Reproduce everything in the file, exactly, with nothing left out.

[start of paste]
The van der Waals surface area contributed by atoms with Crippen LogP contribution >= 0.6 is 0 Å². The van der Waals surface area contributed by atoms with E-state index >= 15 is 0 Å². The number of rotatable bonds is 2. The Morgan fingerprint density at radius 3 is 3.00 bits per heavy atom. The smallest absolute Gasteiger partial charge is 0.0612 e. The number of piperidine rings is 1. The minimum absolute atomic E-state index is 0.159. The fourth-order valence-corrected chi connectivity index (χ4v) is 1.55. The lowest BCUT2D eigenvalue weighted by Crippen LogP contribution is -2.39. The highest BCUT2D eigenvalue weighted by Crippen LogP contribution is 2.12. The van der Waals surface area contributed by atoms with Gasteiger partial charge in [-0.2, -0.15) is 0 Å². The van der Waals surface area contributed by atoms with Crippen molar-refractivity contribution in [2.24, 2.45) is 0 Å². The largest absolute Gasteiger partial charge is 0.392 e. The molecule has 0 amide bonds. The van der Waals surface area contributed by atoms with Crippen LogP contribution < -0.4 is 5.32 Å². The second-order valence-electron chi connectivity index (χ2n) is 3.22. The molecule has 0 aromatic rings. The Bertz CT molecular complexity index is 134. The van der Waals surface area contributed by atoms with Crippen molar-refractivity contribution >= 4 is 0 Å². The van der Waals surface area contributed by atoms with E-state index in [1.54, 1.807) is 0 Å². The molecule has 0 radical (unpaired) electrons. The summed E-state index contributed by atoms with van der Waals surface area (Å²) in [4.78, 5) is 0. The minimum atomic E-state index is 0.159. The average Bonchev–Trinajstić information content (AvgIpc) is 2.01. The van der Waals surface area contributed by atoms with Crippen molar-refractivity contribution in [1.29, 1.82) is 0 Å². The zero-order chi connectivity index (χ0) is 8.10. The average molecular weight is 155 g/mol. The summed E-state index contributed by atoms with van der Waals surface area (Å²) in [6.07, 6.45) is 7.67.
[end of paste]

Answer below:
The van der Waals surface area contributed by atoms with Crippen LogP contribution >= 0.6 is 0 Å². The van der Waals surface area contributed by atoms with E-state index >= 15 is 0 Å². The number of rotatable bonds is 2. The Morgan fingerprint density at radius 3 is 3.00 bits per heavy atom. The smallest absolute Gasteiger partial charge is 0.0612 e. The number of piperidine rings is 1. The minimum absolute atomic E-state index is 0.159. The fourth-order valence-corrected chi connectivity index (χ4v) is 1.55. The lowest BCUT2D eigenvalue weighted by Crippen LogP contribution is -2.39. The highest BCUT2D eigenvalue weighted by Crippen LogP contribution is 2.12. The van der Waals surface area contributed by atoms with Gasteiger partial charge in [-0.2, -0.15) is 0 Å². The van der Waals surface area contributed by atoms with Crippen molar-refractivity contribution in [2.24, 2.45) is 0 Å². The largest absolute Gasteiger partial charge is 0.392 e. The molecule has 0 amide bonds. The van der Waals surface area contributed by atoms with Crippen LogP contribution < -0.4 is 5.32 Å². The second-order valence-electron chi connectivity index (χ2n) is 3.22. The molecule has 0 aromatic rings. The Bertz CT molecular complexity index is 134. The van der Waals surface area contributed by atoms with Crippen molar-refractivity contribution >= 4 is 0 Å². The van der Waals surface area contributed by atoms with E-state index in [1.54, 1.807) is 0 Å². The molecule has 0 radical (unpaired) electrons. The summed E-state index contributed by atoms with van der Waals surface area (Å²) in [4.78, 5) is 0. The minimum atomic E-state index is 0.159. The average Bonchev–Trinajstić information content (AvgIpc) is 2.01. The van der Waals surface area contributed by atoms with Crippen molar-refractivity contribution in [1.29, 1.82) is 0 Å². The zero-order chi connectivity index (χ0) is 8.10. The average molecular weight is 155 g/mol. The summed E-state index contributed by atoms with van der Waals surface area (Å²) in [6.07, 6.45) is 7.67.